The Canadian Law Times, Volum 34
From 1900 to 1908 includes the "Annual digest of Canadian cases ... decided in the Judicial Committee of the Privy Council, in the Supreme and Exchequer Courts of Canada, and in the courts of the provinces ... Edited by Edward B. Brown."
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action allowed appeal apply appointed Association authority Bank Bill British brought called Canada Canadian carried cause Chief civil claim Committee common considered constitution Council course criminal Crown deal decided decision defendant direct Dominion duty effect England English examination exercise existing express fact federal further give given Government grant held House important income interest John Judge judgment Judicial Justice land lawyers legislation Legislature limited Lord matter means ment nature Ontario operation opinion paid Parliament parties passed persons plaintiff Plautus position practice present principle prisoners profession province question railway reason received recently referred regard relating respect result rule salaries Society statute Supreme Court taken things tion trial United University whole
Side 565 - STUDIES serve for delight, for ornament, and for ability. Their chief use for delight is in privateness and retiring; for ornament is in discourse; and for ability is in the judgment and disposition of business...
Side 61 - All subjects over which the sovereign power of a State extends, are objects of taxation; but those over which it does not extend, are, upon the soundest principles, exempt from taxation.
Side 1054 - ... or to forbid or restrain individual members of such organizations from lawfully carrying out the legitimate objects thereof...
Side 40 - The imposition of punishment by fine, penalty, or imprisonment for enforcing any law of the province made in relation to any matter coming within any of the classes of subjects enumerated in this section: 16.
Side 999 - To kill or wound treacherously individuals belonging to the hostile nation or army ; c. To kill or wound an enemy who, having laid down his arms, or having no longer means of defense, has surrendered at discretion ; d.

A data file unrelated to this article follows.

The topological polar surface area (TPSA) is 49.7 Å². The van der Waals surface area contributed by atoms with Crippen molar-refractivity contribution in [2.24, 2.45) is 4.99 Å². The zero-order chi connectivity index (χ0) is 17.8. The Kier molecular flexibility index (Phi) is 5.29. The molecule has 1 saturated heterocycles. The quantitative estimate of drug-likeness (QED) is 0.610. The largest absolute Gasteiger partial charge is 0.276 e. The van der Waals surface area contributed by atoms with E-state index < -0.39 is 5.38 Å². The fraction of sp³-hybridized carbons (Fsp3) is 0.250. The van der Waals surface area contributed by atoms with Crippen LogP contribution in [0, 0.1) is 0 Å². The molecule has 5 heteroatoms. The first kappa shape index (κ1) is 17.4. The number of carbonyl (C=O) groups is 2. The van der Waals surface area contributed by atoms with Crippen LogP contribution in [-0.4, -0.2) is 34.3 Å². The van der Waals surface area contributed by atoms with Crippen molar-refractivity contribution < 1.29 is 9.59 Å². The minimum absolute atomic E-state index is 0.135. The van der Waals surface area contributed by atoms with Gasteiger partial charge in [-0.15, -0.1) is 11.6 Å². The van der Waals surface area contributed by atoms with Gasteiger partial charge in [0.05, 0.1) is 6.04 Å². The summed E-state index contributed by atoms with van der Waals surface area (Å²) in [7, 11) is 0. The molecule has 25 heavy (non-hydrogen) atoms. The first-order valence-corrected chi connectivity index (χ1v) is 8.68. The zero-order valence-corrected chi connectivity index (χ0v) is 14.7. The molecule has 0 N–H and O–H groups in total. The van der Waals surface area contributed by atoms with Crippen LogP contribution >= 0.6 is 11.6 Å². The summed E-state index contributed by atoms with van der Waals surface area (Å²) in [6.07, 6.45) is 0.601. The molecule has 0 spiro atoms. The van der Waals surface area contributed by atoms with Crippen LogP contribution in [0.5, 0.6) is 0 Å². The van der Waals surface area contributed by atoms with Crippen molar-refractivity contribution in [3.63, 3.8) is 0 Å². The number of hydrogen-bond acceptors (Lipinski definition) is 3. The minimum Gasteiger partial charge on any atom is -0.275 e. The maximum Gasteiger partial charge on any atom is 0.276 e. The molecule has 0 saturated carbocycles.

Side 1012 - An army of occupation can only take possession of cash, funds, and realizable securities which are strictly the property of the State, depots of arms, means of transport, stores and supplies, and, generally, all movable property belonging to the State which may be used for military operations.
Side 803 - Delay in making presentment for payment is excused when the delay is caused by circumstances beyond the control of the holder, and not imputable to his default, misconduct, or negligence. When the cause of delay ceases to operate, presentment must be made with reasonable diligence.
Side 565 - To spend too much time in studies, is sloth ; to use them too much for ornament, is affectation; to make judgment wholly by their rules, is the humour of a scholar. They perfect nature, and are perfected by experience: for natural abilities are like natural plants, that need pruning by study; and studies themselves do give forth directions too much at large, except they be bounded in by experience.
Side 42 - A constitution, to contain an accurate detail of all the subdivisions of which its great powers will admit, and of all the means by which they may be carried into execution, would partake of the prolixity of a legal code, and could scarcely be embraced by the human mind.
Side 910 - Heaven doth with us as we with torches do ; Not light them for themselves : for if our virtues Did not go forth of us, 'twere all alike As if we had them not...